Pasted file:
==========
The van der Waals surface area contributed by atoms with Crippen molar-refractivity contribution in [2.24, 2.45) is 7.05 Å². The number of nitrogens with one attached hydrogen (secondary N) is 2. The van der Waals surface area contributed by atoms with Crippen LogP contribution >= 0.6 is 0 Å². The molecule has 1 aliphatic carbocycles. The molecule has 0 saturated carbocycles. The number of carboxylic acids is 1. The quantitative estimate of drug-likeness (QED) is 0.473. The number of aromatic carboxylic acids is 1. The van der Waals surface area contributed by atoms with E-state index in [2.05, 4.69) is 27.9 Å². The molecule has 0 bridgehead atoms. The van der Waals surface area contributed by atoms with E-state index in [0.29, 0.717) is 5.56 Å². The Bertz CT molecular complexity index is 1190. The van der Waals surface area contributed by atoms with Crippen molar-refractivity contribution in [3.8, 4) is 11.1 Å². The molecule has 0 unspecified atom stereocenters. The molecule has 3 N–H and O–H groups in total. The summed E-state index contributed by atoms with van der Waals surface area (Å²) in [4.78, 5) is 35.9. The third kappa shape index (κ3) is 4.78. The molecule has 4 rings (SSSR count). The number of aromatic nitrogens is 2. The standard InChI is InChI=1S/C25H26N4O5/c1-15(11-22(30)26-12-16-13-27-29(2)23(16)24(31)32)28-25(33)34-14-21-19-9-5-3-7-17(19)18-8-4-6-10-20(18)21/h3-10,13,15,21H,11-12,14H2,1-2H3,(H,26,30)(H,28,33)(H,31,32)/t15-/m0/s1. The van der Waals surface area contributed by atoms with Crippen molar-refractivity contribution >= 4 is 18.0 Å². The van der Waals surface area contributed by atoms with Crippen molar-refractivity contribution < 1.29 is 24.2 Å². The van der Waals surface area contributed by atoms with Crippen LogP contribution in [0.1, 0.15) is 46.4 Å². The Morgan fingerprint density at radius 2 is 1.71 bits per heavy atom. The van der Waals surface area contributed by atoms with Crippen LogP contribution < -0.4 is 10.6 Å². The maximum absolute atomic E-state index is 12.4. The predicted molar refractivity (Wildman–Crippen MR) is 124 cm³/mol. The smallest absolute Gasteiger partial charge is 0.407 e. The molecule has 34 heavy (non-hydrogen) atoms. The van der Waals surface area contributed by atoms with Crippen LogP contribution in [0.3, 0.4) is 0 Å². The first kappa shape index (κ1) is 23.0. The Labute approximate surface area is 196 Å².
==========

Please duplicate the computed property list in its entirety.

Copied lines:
The van der Waals surface area contributed by atoms with Crippen molar-refractivity contribution in [2.24, 2.45) is 7.05 Å². The number of nitrogens with one attached hydrogen (secondary N) is 2. The van der Waals surface area contributed by atoms with Crippen LogP contribution >= 0.6 is 0 Å². The molecule has 1 aliphatic carbocycles. The molecule has 0 saturated carbocycles. The number of carboxylic acids is 1. The quantitative estimate of drug-likeness (QED) is 0.473. The number of aromatic carboxylic acids is 1. The van der Waals surface area contributed by atoms with E-state index in [2.05, 4.69) is 27.9 Å². The molecule has 0 bridgehead atoms. The van der Waals surface area contributed by atoms with E-state index in [0.29, 0.717) is 5.56 Å². The Bertz CT molecular complexity index is 1190. The van der Waals surface area contributed by atoms with Crippen molar-refractivity contribution in [3.8, 4) is 11.1 Å². The molecule has 0 unspecified atom stereocenters. The molecule has 3 N–H and O–H groups in total. The summed E-state index contributed by atoms with van der Waals surface area (Å²) in [4.78, 5) is 35.9. The third kappa shape index (κ3) is 4.78. The molecule has 4 rings (SSSR count). The number of aromatic nitrogens is 2. The standard InChI is InChI=1S/C25H26N4O5/c1-15(11-22(30)26-12-16-13-27-29(2)23(16)24(31)32)28-25(33)34-14-21-19-9-5-3-7-17(19)18-8-4-6-10-20(18)21/h3-10,13,15,21H,11-12,14H2,1-2H3,(H,26,30)(H,28,33)(H,31,32)/t15-/m0/s1. The van der Waals surface area contributed by atoms with Crippen molar-refractivity contribution >= 4 is 18.0 Å². The van der Waals surface area contributed by atoms with Crippen molar-refractivity contribution < 1.29 is 24.2 Å². The van der Waals surface area contributed by atoms with Crippen LogP contribution in [0.1, 0.15) is 46.4 Å². The Morgan fingerprint density at radius 2 is 1.71 bits per heavy atom. The van der Waals surface area contributed by atoms with Crippen LogP contribution < -0.4 is 10.6 Å². The maximum absolute atomic E-state index is 12.4. The predicted molar refractivity (Wildman–Crippen MR) is 124 cm³/mol. The smallest absolute Gasteiger partial charge is 0.407 e. The molecule has 34 heavy (non-hydrogen) atoms. The van der Waals surface area contributed by atoms with Crippen LogP contribution in [0.3, 0.4) is 0 Å². The first kappa shape index (κ1) is 23.0. The Labute approximate surface area is 196 Å².